Breakdown Costa Rica (Part 1)

I’ve been talking a bit about this incredible experience I had with my horse while in Costa Rica and I’m finally ready to share the details with you.
This is going to be a bit of a soul-baring thing. It’s a little scary.
One of the things that I’ve been challenged with over the years is boundaries. While I’ve spent time working on the negative belief driving all of this (I’m not safe/supported/protected), I haven’t completely reversed that belief and as a result, I find that in some instances of boundary drawing, I struggle.
As evidenced by my first ride on my horse in last week’s Costa Rica trip.  Actually, this was my first ride on ANY horse.
There were eight of us going for the ride. We were working with the horses that “chose” us – so we all knew there would be a special connection on this ride.
As we began our hour long trek to the waterfall on our horses, Enrique, one of the facilitators said, “Don’t let your horses eat grass. If you’re connected that won’t happen.”
Well, I wanted to do this horse ride right. And I wanted to be connected in the way I was supposed to. And I wanted to do a good job – so I was going to make sure my horse didn’t eat grass.
But that wasn’t what was going to happen.
My horse (whose name I’m leaving out in case you’re coming to Costa Rica with me this spring) decided that he needed to bring some “stuff” up within me.
And he started eating grass.
Everyone else is having a great time with their horse, trotting, walking, looking at the volcano and the cool trees… but not me.
My horse started grabbing huge mouthfuls of grass as we walked by.
Again and again.
Each time this would happen, I would say – OK, I need to be more connected. I need to do this better.
And then he would suddenly have another mouthful and chomp away.
So, I started getting frustrated and I would try harder to feel the connection.
And then he started veering off the entire path to actually walk into the tall grass and chomp away, while I frantically tried to ground myself and feel the connection with him.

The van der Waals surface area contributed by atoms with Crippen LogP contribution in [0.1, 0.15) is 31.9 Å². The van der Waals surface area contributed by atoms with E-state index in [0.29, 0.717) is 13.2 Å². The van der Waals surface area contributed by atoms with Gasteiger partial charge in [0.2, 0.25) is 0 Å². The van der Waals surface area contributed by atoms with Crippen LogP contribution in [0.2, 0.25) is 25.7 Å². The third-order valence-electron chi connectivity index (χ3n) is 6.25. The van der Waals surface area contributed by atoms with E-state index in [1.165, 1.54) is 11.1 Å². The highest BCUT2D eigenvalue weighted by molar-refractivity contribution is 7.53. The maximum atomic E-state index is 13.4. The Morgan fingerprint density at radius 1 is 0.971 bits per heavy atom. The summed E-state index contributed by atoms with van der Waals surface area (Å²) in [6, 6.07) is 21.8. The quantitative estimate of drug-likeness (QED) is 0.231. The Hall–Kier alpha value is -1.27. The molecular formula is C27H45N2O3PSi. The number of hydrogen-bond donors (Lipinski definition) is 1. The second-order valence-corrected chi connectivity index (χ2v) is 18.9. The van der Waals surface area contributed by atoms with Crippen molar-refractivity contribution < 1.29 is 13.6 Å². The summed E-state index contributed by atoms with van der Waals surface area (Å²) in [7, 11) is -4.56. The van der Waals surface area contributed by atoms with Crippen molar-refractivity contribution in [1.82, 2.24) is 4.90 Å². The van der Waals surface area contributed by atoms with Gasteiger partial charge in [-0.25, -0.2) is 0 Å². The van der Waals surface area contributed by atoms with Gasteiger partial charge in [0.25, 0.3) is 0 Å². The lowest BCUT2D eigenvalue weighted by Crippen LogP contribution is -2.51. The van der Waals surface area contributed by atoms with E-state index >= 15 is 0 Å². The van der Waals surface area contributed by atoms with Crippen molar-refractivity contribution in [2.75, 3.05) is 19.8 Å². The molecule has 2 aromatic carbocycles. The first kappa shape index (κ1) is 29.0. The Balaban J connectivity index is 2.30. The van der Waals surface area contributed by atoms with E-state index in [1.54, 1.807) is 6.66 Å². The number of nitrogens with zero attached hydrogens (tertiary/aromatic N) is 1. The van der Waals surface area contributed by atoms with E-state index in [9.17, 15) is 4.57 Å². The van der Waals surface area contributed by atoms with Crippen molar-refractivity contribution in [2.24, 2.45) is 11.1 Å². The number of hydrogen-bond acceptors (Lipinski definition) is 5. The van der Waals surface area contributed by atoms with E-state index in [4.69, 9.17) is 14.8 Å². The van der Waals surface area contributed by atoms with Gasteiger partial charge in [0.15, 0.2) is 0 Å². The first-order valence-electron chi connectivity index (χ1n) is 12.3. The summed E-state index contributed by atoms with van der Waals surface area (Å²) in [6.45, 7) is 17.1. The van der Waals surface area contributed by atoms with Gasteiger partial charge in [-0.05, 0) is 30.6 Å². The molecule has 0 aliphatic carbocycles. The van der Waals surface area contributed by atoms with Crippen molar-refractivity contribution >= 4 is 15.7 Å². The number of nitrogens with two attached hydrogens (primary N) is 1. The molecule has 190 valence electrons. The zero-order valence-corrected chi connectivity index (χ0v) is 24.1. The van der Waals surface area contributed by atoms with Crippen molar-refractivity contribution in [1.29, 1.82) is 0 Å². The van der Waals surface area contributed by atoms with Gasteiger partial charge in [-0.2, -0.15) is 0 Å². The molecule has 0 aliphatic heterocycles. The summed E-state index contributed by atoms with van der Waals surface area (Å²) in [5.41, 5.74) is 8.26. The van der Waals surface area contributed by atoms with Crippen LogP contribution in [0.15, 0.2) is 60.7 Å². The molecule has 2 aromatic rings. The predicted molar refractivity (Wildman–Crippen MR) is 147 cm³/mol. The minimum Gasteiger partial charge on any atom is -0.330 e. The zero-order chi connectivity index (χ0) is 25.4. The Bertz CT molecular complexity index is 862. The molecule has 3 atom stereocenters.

But it wasn’t working.
When we finally stopped and got off our horses to go sit by the waterfall and have lunch, I was pissed.
Yup, that’s how I was feeling and it was definitely the word I used, loudly, when I was asked how the ride was.
“I’m pissed!” I said. “I feel like I’m doing everything right. I know I’m great at connection – and yet, he’s not listening to what I’m saying!”
I looked at the group as they stared back at me. THEY all seemed to have great rides. I was the only one with the problem.
“It seems so unfair!” I wailed, while covering my eyes. “You all were just enjoying yourself and I couldn’t make it work!”
Debbie softly explained that I wasn’t earning my horse’s respect. That he was behaving the way he was because I wasn’t setting a firm boundary. She told me that I needed to be stronger and more dominant in my energy.
Actually, it took her longer to say this because I wasn’t in the greatest space to listen. I was heaving and crying and wishing I just wasn’t in this situation.
It was a deep, long-buried part of me that was showing up.
“I don’t want to dominate my horse! I don’t want to do that with anyone! I’ve had that done to me growing up and it wasn’t OK. I don’t ever want to do that to anyone!”
Looking back, I realize it was the little girl part of me that was showing up – but it was time for me to finally address it.
“Danielle, you have to be able to defend yourself. You have to be able to set boundaries in your life. This isn’t about hurting your horse – this is about standing up for yourself and setting a boundary in place so that everyone knows where they stand.”
I didn’t want to do it. I really, really didn’t want to do it. And that was the problem. I really needed to do something that I didn’t want to do and had actually never done in my entire life…

OK, so I’m going to continue this in my next post. I didn’t realize how LONG this was going to be or how much I had to say. Sorry! I’m only half way through!

If you’ve liked reading about my experience so far, or if you think you know where this breakdown is going, I’d love to know. Please share here.
Also, to read part 2 of my experience, click here.


Love and Light,

Danielle Signature



14 replies
  1. Tali
    Tali says:

    I feel we have our own individual relationships with animals….I used to envy the way my sisters pets adored her so much, and why I never was a ‘animal’ person. Then I realised, sometimes it’s JUST the things we tell ourselves – as in its totally NOT TRUE that I wasn’t an ‘animal’ person…Byron Katie work come here (haha). I just had a different relationship – in fact, my sisters cat wanted to be my fir child in the end and not my sisters…cats don’t lie, they can be blatantly rude. I like who I am, and while I’ll never be a “horse” person myself (I prefer cats and dogs for connection) I still love and appreciate all animals and maybe it’s not such a bad thing that you don’t have kind of dominance for a particular type of being you are experiencing…I mean that’s what I’ve come to accept about me.